Catering Services: costs to the House of Commons - transparency publications

In the interests of transparency, the information provided below represents the net cost, after accounting for income, of all the trading activities of the House of Commons Catering Services.

The information provided in the tables represents the net cost, after accounting for income of all the trading activities of the House of Commons Catering Service. The customers who use the on-site catering venues include some of the 650 elected Members of Parliament. However, they also include around 14,500 other pass-holders (MPs’ staff, House staff, civil servants, contractors, Peers, members of the Press Gallery, etc.) as well as a large number of non-pass holding visitors to Parliament. Many of the restaurants and dining room facilities are extensively used to cater for private events at times when they are not required by the House. The net income from such events is included in the figures.

 

Please note that catering services for the House of Commons are provided by an in-house team who do not provide a subsidised service in the commercial sense of the word. Some venues make a profit, referred to as contribution because it contributes to reducing overall costs. In other venues, the cost of providing the service does exceed the income received in sales due to the irregular hours and unpredictability of parliamentary business. The contribution or cost of each venue is calculated by subtracting the food and operational costs from the catering sales. Rather than a subsidy, the House monitors the contribution or cost of each catering venue, which include cafeterias, dining rooms, restaurants and bars. Prices of food and drink are regularly benchmarked against appropriate external comparators.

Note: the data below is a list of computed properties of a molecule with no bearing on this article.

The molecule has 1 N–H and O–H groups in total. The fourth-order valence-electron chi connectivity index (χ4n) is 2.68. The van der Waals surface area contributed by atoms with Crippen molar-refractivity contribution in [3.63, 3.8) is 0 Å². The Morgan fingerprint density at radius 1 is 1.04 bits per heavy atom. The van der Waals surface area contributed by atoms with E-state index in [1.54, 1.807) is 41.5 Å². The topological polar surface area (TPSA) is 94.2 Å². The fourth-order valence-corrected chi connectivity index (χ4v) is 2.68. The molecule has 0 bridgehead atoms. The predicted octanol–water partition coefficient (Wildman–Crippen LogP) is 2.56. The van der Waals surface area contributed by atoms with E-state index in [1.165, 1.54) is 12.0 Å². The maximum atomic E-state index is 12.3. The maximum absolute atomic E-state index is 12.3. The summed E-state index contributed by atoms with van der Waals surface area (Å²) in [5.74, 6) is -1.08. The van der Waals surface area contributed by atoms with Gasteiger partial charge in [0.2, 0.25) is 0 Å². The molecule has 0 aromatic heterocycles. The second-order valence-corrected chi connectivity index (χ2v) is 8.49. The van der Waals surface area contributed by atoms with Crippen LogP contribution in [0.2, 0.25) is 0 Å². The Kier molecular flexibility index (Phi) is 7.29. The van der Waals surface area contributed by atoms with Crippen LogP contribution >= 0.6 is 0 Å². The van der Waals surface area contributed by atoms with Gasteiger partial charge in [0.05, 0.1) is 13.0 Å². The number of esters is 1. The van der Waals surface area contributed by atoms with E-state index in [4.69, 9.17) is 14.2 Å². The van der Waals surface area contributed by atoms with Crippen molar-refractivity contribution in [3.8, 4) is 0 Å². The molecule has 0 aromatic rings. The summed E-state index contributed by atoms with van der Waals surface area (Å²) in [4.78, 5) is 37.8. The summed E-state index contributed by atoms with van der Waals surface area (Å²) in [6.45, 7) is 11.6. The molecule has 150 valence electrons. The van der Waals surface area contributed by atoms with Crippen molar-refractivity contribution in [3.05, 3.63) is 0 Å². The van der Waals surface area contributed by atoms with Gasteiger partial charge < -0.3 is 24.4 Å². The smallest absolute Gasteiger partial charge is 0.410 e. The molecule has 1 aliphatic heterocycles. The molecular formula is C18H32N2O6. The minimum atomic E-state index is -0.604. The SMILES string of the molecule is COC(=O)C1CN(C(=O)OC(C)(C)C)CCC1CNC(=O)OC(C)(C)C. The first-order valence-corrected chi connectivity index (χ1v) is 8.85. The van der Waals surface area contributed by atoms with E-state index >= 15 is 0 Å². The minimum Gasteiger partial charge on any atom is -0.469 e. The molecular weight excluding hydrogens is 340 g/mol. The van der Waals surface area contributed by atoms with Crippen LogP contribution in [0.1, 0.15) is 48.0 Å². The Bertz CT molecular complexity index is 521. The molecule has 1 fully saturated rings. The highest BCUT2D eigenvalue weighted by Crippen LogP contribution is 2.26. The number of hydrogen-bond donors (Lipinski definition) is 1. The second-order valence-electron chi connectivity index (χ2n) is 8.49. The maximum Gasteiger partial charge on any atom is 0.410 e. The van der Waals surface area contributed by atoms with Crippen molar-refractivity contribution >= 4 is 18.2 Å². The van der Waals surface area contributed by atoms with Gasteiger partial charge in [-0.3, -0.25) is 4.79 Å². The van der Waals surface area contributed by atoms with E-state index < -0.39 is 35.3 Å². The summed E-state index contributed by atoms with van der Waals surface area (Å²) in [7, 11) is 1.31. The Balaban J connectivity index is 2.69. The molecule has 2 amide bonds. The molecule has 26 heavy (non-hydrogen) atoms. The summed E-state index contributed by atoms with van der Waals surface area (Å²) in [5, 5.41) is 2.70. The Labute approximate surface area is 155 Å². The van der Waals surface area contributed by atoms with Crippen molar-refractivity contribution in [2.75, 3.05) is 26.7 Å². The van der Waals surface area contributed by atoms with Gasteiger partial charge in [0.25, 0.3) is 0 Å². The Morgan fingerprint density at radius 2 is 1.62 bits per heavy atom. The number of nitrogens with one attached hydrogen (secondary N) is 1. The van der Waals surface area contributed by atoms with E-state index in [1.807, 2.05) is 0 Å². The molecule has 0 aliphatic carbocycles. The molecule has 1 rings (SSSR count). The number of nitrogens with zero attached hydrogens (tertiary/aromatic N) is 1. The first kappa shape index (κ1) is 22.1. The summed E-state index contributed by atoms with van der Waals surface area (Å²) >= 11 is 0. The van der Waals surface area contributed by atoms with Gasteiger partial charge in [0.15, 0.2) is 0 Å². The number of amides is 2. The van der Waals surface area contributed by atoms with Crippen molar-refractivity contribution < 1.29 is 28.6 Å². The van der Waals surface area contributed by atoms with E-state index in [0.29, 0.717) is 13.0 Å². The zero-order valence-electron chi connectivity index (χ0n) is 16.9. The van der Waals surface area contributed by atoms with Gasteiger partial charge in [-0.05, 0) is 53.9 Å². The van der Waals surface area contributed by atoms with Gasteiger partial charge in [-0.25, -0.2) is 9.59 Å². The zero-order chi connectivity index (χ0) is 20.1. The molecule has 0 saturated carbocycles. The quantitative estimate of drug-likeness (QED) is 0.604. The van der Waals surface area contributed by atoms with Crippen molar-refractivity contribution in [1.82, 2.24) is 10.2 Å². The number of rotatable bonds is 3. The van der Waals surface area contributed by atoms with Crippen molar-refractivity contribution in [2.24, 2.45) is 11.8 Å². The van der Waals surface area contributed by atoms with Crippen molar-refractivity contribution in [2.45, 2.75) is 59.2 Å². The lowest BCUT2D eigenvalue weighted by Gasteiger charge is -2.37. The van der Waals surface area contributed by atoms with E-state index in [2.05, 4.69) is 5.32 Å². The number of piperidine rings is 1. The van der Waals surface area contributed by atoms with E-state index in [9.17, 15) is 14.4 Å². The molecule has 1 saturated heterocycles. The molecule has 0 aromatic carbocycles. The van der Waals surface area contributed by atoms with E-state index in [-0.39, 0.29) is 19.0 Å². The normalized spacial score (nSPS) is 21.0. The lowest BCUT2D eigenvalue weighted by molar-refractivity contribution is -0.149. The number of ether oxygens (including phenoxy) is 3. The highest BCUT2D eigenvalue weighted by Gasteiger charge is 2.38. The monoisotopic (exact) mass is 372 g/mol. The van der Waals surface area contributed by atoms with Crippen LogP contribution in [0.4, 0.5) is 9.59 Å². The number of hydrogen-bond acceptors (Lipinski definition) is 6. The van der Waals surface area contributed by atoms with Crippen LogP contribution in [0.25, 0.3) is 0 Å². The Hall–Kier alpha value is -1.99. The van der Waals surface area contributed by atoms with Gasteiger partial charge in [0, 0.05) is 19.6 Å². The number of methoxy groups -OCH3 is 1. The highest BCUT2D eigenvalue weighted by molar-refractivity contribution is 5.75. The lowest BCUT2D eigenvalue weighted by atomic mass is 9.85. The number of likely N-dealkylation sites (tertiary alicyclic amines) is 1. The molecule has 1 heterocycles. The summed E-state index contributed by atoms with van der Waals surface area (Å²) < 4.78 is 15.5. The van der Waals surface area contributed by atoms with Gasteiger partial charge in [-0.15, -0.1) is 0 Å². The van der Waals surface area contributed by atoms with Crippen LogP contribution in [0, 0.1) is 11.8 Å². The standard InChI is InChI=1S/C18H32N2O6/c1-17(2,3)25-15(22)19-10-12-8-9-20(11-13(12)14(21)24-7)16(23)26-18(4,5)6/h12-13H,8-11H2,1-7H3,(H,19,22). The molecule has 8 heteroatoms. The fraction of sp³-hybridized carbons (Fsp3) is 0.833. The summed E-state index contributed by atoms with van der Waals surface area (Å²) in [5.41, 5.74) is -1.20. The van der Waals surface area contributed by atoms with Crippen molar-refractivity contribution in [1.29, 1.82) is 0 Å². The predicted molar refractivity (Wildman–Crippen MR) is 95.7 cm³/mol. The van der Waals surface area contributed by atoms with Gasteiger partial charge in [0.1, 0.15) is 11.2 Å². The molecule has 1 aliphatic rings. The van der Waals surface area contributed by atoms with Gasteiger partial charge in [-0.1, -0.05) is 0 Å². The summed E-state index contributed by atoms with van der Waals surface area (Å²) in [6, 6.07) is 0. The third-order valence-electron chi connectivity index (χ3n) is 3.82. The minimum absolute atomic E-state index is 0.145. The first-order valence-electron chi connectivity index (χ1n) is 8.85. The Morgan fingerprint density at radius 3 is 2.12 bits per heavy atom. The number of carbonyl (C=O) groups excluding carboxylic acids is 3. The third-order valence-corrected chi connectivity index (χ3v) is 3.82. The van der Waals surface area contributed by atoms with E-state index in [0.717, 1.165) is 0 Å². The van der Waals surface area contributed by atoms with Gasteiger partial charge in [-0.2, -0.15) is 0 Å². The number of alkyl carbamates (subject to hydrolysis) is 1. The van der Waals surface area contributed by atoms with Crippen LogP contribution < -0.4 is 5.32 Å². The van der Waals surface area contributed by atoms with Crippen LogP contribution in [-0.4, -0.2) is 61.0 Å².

Costs have more than halved since 2011-12, with a significant £0.5m reduction in overall costs since last year, in part due to increased sales income as a result of the House sitting longer hours due to extended Parliamentary business.

 

Catering Services: Costs to the House of Commons since 2011